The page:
replete with incidents of steamy discussions over tea. In India, we have less of formal
tea parties, in British style. "Adda" or an informal get-to-gather is what we usually
associate with tea. Roadside tea is immensely popular among the masses. It is quick,
convenient and has a unique taste.
The Indian Tea industry was founded in the first half of the 19 th century with
the discovery of wild tea plants in Assam. Gradually, tea was cultivated, local tea
markets came up and tea companies were formed. Tea is finally packed into wooden
chests or jute bags for delivery to warehouses before being auctioned. Tea from the
gardens is also packed into consumer packs and sent to distributors. Being one of the
world's largest producers of tea, India requires a large network of tea producers,
retailers, distributors, auctioneers, exporters and packers. The tea industry of India
acts as one of the largest workforces in the country.
Tea is one of the most refreshing and popular beverages of the world. India is
one the largest Tea producer in the world. Indian tea is the finest quality in the
world. Tea is being cultivated in the high ranges of Northern and Southern India.

Tea is often thought of as being a quintessentially British drink, and we have been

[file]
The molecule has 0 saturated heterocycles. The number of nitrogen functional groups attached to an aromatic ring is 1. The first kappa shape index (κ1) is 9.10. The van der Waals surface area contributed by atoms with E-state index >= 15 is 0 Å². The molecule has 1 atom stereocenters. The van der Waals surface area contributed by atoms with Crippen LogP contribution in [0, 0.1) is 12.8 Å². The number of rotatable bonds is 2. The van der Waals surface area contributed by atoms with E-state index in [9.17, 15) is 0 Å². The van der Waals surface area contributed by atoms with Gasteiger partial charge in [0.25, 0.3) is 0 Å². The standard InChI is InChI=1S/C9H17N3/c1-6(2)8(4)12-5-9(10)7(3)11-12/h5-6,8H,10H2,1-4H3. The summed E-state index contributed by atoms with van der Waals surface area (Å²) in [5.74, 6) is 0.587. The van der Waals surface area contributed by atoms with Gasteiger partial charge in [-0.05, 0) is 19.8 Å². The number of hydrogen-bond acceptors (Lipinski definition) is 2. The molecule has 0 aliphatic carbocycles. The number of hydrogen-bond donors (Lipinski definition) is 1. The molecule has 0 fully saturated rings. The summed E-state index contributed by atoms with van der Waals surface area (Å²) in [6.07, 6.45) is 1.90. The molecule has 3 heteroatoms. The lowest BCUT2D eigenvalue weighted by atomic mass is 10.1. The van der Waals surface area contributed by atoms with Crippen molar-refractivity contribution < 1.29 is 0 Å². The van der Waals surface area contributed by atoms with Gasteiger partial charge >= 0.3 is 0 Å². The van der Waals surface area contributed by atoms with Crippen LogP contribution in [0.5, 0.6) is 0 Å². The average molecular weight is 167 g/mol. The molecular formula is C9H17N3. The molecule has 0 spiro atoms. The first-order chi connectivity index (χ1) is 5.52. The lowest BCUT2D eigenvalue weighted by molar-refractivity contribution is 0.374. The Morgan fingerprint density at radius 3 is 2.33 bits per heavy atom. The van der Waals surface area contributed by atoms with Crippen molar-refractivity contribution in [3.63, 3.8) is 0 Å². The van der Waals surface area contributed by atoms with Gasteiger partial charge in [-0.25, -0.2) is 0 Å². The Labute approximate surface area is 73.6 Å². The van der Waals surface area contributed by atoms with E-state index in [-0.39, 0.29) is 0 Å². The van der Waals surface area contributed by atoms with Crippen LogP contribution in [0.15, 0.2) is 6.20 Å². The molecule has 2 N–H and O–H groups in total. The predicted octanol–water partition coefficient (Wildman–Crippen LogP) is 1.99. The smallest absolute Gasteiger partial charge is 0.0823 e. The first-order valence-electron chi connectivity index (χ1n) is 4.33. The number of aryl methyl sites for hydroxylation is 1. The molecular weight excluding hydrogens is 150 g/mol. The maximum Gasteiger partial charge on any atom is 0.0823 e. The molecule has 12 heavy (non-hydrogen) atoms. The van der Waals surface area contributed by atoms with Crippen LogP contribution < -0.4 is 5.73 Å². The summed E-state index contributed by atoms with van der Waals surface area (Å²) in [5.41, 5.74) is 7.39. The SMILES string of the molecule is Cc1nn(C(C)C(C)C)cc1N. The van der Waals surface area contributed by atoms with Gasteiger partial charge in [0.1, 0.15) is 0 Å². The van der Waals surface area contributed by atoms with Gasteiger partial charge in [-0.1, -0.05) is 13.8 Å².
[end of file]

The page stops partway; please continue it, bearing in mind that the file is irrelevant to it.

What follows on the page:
drinking it for over 350 years. But in fact the history of tea goes much further back.

In the world, tea is second only to water in being the beverage of choice. It has many
uses, such as to bring on sleep, restore good health, calm in times of stress, and
simply add to the enjoyment of a solitary afternoon by the fire or a good old chinwag
with friends. It can be taken hot or iced, plain or with lemon, milk or sugar, and
drunk from a hefty mug.
The word tea refers to the leaves or flower buds of the shrub Camellia sinensis and is
known as pure teas; however infusions can be made from steeping any leaves,
berries, flowers, root, bark or seeds in boiling water. The Chinese first brought to
light the pleasures of tea drinking around 4,000 years ago, and called it the gift of
heaven. It was first referred to in the writings of the emperor Shen Nung in about
2737BC, and legend has it that he insisted that his drinking water always be boiled,
as he had noticed that those people who did so appeared healthier than those who did
not. One day as the water was boiling, some leaves from an overhead branch blew
into the pot; he was attracted by the fragrance, drank it and voila! The venerable cup
was born.
The cultivation of tea gradually spread to Japan and the Far East, and was brought to
Europe in the sixteenth century by Portuguese merchants in Lisbon. It was
transported by Dutch traders who formed the Dutch East India Company, who began
to trade directly with the Orient. It was taken in France in 1636 and Russia in
1638.As the popularity of tea drinking grew in England in the mid 1600s, that of beer
and wine declined, minimizing tax revenue; to balance out this loss Charles II